Most college textbooks aren’t worth their extortionate price tags, but some professors know where the good stuff is at and require great reading. The excellent textbook is as rare as it is powerful as a learning tool.

Here are the ones you want to pick up (second hand if possible).

1. The Book: “The Demon-Haunted World: Science as a Cradle in the Dark”

The Author: Carl Sagan

Why You Want to Read it: This Sagan classic, a mainstay of the John F. Kennedy School of Government’s “Special Topics in Political Science,” is the legendary scientist’s plea for scientific literacy. The book is devoted to debunking the pseudoscience crowding the scientific world, explaining everything from UFOs to crop circles, to religious apparitions to Atlantis.

2. The Book: “The Guide to Getting it On”

The Author: Paul Joannides

Why You Want to Read it: It’s hard to come by a human sexuality textbook that doesn’t turn you off sex entirely. This one’s more of an instruction manual, which takes pride in its down-to-earth, humorous approach to discussing the minutiae — think sexting approaches and weirdly erotic physical exams. It’s authoritative in the sense that it feels complete and honest, but it doesn’t take itself too seriously.

3. The Book: “In The American Grain”

The Author: William Carlos Williams

Why You Want to Read it: Poet and physician William Carlos Williams penned his unconventional, highly literary take on American identity in 1925 and it went unnoticed for years before being adopted by academics looking to stimulate class discussions on national identity. Williams begins with Columbus and, in his careful, poetic prose, retells the history of America through heroes like George Washington, Ben Franklin, and Abe Lincoln in a way that’s not quite historical and not quite poetic. This is the rare book that is more informative for containing fewer facts.

4. The Book: “Every Frame a Rembrandt”

The Author: Andrew Laszlo

Why You Want to Read it: Written by the cinematographer responsible for The Warriors and Southern Comfort, this film-class staple relies less than you might expect on stills to make a visual point. Laszlo is detail-oriented, but his book isn’t heavy on numbers, the way many cinematography texts are. Laszlo ditches stats in favor of anecdotes, on, say, how a Rambo scene got loaded with thematic tension.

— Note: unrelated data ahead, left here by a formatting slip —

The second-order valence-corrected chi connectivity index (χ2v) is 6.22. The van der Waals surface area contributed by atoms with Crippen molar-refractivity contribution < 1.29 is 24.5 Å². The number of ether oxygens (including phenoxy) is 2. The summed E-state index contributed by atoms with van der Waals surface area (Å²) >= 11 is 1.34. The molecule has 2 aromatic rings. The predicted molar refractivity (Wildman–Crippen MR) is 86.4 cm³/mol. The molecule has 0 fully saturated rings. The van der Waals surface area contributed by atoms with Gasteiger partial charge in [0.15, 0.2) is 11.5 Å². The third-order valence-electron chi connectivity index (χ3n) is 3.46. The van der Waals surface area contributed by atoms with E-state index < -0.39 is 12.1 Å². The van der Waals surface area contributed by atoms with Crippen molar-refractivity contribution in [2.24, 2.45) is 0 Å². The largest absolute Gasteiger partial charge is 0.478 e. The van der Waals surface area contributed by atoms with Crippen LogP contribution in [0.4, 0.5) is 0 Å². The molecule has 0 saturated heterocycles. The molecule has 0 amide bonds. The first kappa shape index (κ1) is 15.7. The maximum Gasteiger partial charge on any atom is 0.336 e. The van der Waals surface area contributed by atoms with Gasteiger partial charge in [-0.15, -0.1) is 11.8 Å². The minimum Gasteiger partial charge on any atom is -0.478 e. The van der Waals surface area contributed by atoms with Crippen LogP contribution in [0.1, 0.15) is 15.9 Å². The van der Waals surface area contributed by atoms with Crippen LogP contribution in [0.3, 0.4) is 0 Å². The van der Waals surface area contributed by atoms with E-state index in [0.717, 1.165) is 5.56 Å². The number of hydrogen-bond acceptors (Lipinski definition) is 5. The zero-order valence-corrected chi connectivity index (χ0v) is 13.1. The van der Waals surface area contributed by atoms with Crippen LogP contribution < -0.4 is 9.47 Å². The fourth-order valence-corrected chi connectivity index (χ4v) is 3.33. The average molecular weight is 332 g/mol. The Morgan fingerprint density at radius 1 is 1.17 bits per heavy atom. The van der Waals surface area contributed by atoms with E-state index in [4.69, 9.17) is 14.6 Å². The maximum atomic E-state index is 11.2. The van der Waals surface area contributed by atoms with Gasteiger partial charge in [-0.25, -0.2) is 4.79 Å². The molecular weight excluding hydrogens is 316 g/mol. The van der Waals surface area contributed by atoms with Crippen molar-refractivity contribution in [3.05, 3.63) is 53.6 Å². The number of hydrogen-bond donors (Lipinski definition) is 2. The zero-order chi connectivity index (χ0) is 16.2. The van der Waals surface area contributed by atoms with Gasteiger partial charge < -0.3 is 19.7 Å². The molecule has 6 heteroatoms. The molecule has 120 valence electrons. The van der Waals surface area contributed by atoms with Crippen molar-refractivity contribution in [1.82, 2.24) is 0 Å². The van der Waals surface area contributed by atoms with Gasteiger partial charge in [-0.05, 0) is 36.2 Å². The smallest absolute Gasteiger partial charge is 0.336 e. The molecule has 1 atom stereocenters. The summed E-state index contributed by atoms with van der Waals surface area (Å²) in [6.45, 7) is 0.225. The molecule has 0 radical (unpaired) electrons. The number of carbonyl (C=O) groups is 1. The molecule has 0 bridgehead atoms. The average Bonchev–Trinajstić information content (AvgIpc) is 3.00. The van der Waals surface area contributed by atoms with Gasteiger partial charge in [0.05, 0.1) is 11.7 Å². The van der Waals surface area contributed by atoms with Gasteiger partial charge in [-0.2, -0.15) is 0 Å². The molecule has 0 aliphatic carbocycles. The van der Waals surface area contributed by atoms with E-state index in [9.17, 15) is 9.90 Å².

5. The Book: “¡Ven Conmigo!”

The Author: Nancy A. Humbach and Oscar Ozete

Why You Want to Read it: All editions of this amazing Spanish-language series will help you habla Español. You just have to go cover to cover.

6. The Book: “Biosecurity and Bioterrorism: Containing and Preventing Biological Threats”

The Author: Jeffrey Ryan and Jan Glarum

Why You Want to Read it: Unlike Sagan’s sprawling, prosaic takedown of pseudoscience, this bioterrorism primer is unabashedly a textbook and politically neutral. Still, the scary feasibility of everything it describes — anthrax, botulism, and agro-terrorism — makes it an calmly reasoned call to arms. The book isn’t written to frighten anyone, but knowledge and fear sometimes walk hand in hand.

7. The Book: “The Feynman Lectures on Physics”

The Author: Richard P. Feynman

Why You Want to Read it: Nobel Laureate Richard P. Feynman’s gave a series of physics lectures to Caltech undergrads between 1961 and 1963 that were so clearly described that they earned him the nickname “The Great Explainer.” Now a staple of physics programs, Feynman’s lectures lend much-needed clarity to topics ranging from basic electromagnetism and relativity to the vagaries of quantum mechanics.

8. The Book: “The Norton Anthology of American Literature

The Author: Curated by a rogue’s gallery of literary historians

Why You Want to Read it: There’s a reason this text is the backbone of lit courses all over the country. Of course, it’s got old favorites like T.S. Eliot, Thomas Pynchon, and John Cheever covered. But in condensing over 200 years of American writing — even terrifying sermons, like Jonathan Edwards’s Sinners in the Hands of an Angry God, penned in 1741 — there’s enough in there to keep even the biggest lit nerds thinking deep thoughts well after graduation.

9. The Book: “The Puritans in America”

The Author: Alan Heimert and Andrew Delbanco

Why You Want to Read it: Taking a different approach to American history than William Carlos Williams, this anthology of Puritan primary documents, tells the American story in the words of the exiled Brits themselves.

10. The Book: “Theatre/Theory/Theatre”

The Author: Daniel Gerould

Why You Want to Read it: This collection of critical essays from theatre’s most influential thinkers looks far back into the history of the stage, including texts from Aristotle and Horace as well as works by Yeats and Brecht. The introductions he writes for each author, where he pulls out fan facts and cutting quotes, are the best part. “My spiritual being has received in its uterus a tremendous ejaculation by Friedrich Nietzsche,” Gerould quotes essayist August Strindberg as saying. “That’s my man.”